It's been 24 days since Deathly Hallows came out. I borrowed someone else's copy while I was on the boat and read it in snatches over the course of about a week, between (more or less) twice-daily sails and learning belay points. I hated some bits, like the epilogue, and I loved others, like Narcissa Malfoy. I loathe Snape's pointless death; I am angry at the pointlessness of ALL the deaths, from Hedwig straight through to Harry himself. I still held out hope that Harry would pull out a Glock and shoot Voldie between the eyes. There was not enough laughter.
And now it's over. Well, technically it was over 24 days ago. I used to plan meeting up with friends knowing that, at the very least, nearly every summer we'd have a book release and days of discussion afterward, no matter what. I started reading these books in the sixth grade, and now I'm a senior in college. Somehow, without any Potter book ever reaching my personal all-time favorite books list, I remained obsessed with the series for years. I was in fandom for about seven years. (That time spans four school campuses, three rodents, and the course of a relationship.)
And now we're done. I hardly ever get fic cravings anymore; I've been falling out of fandom for a couple years now. The canon is complete. Not only is there no speculation to be had about future books, but that window of opportunity between books--when the new canon is still new and must be played with from every angle, followed to every possible conclusion whether logical or illogical, because no one knows what JKR might make obsolete when the next book is released--that feeling is dead. There's no more series coming. I loved that mad dash to carve fanon in granite before the next book killed it. It was a whirlwind of energy that spun the tubes of the Interblag like a cybercarousel. It fueled fandom.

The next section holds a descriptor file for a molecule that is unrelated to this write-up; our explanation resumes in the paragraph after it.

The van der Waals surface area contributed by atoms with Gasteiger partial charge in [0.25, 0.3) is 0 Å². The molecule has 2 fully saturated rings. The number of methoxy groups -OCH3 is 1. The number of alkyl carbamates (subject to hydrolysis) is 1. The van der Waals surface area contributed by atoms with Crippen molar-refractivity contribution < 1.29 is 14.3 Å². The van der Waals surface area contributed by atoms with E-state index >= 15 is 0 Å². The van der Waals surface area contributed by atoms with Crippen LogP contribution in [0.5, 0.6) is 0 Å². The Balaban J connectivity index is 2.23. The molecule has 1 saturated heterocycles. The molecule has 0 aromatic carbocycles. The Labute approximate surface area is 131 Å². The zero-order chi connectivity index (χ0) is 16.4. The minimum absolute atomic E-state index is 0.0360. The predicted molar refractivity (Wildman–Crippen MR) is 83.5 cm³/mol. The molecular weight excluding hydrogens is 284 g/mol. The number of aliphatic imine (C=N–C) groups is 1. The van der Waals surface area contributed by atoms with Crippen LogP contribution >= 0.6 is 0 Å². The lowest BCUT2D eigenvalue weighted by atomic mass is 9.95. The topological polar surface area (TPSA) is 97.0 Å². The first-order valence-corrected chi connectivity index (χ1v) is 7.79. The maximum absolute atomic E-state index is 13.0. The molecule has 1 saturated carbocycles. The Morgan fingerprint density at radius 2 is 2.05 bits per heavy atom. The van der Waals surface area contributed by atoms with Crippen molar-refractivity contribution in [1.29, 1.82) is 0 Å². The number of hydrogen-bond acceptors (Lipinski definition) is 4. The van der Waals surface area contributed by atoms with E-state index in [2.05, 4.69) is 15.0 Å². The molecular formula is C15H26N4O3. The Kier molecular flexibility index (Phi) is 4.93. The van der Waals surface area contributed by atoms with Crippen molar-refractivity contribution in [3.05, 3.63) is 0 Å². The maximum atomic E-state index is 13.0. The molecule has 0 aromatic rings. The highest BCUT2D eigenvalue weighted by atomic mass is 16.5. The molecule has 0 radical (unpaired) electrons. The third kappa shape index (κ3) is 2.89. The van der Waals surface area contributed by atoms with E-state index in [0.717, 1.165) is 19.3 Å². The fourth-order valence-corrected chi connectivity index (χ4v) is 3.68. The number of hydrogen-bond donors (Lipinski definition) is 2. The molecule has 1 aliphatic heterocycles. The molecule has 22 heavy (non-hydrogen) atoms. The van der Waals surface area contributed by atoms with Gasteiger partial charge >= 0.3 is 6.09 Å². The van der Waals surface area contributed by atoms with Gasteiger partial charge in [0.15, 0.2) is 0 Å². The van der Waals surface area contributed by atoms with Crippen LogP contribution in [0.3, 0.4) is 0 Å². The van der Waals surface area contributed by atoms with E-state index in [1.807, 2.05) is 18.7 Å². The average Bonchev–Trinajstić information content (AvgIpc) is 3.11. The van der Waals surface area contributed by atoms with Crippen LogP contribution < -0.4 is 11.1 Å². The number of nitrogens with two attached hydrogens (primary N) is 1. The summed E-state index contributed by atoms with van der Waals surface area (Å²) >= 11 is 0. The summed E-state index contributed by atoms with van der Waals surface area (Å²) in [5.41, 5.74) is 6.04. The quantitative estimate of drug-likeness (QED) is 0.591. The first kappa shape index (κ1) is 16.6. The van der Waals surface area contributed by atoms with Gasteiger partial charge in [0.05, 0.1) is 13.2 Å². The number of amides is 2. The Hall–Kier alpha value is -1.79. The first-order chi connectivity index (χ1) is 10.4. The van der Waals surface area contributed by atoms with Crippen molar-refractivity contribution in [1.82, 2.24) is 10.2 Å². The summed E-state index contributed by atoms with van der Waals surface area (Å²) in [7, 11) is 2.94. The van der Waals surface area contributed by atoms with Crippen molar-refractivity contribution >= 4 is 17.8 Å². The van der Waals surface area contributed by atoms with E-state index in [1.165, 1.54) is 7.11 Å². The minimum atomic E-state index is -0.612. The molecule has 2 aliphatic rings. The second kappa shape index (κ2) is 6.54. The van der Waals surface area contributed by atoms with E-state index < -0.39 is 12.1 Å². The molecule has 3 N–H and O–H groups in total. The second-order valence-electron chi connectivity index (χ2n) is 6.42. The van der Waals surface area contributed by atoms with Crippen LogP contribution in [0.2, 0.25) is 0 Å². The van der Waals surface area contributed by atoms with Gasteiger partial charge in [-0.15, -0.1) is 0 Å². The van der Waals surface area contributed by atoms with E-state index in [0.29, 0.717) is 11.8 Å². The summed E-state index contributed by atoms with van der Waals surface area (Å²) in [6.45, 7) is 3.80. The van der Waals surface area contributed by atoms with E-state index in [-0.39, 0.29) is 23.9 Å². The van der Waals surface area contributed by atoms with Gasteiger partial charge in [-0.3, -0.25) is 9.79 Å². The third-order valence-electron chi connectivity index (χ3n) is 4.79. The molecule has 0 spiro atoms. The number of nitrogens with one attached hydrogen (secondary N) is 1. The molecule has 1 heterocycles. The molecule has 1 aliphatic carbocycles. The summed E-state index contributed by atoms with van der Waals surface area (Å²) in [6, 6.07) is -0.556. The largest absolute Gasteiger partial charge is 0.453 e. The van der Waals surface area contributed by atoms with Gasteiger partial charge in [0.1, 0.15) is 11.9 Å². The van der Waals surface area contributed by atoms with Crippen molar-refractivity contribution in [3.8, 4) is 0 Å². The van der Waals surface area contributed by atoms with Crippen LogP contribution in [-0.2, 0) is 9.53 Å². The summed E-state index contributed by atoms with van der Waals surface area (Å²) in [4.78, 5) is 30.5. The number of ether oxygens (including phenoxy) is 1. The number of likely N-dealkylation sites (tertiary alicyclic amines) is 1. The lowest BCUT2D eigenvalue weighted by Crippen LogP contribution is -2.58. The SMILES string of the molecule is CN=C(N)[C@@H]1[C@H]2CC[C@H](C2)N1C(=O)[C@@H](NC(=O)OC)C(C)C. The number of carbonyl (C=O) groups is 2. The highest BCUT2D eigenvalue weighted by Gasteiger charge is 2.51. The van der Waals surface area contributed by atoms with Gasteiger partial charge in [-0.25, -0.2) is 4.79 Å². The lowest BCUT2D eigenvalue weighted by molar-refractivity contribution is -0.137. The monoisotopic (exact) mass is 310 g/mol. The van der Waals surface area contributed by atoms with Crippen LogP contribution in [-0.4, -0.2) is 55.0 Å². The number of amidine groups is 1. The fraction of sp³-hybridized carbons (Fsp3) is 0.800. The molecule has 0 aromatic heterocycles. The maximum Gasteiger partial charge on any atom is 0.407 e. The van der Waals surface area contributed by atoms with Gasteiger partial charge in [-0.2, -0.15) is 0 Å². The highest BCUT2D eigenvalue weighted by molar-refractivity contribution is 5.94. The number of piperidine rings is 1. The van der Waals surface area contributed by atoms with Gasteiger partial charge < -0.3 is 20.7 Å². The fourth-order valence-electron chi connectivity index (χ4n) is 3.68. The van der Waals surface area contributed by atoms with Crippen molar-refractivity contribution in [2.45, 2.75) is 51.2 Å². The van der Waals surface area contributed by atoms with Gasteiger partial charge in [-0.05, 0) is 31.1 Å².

That doesn't mean fandom is dead. It'll be around for awhile; there's still a lot of momentum in a series that held this whole planet spellbound for over a decade. I give it at least six months before it becomes but a ghost of its former glory. It's probably too much to hope that the ratio of good writing to bad will improve in that time.
I'm not sure what to do now with the time I used to spend thinking about Potter stuff. I have a list of theme songs for most of the major characters, which I could post here. I'd always intended to find a small hourglass and some wire and make myself a Time-Turner. I suppose I should just dig into my intended reading list, which is mostly YA fantasy anyway. (OT: The top fourteen YA books, by best-selling and best-reviewed, on Fictionwise are all fantasy. The SF community has been debating for years how to attract kids to its books; I think that this is somewhere near the reason.)
Requiem In Pace, Harry Potter Madness. It was a good way to grow up.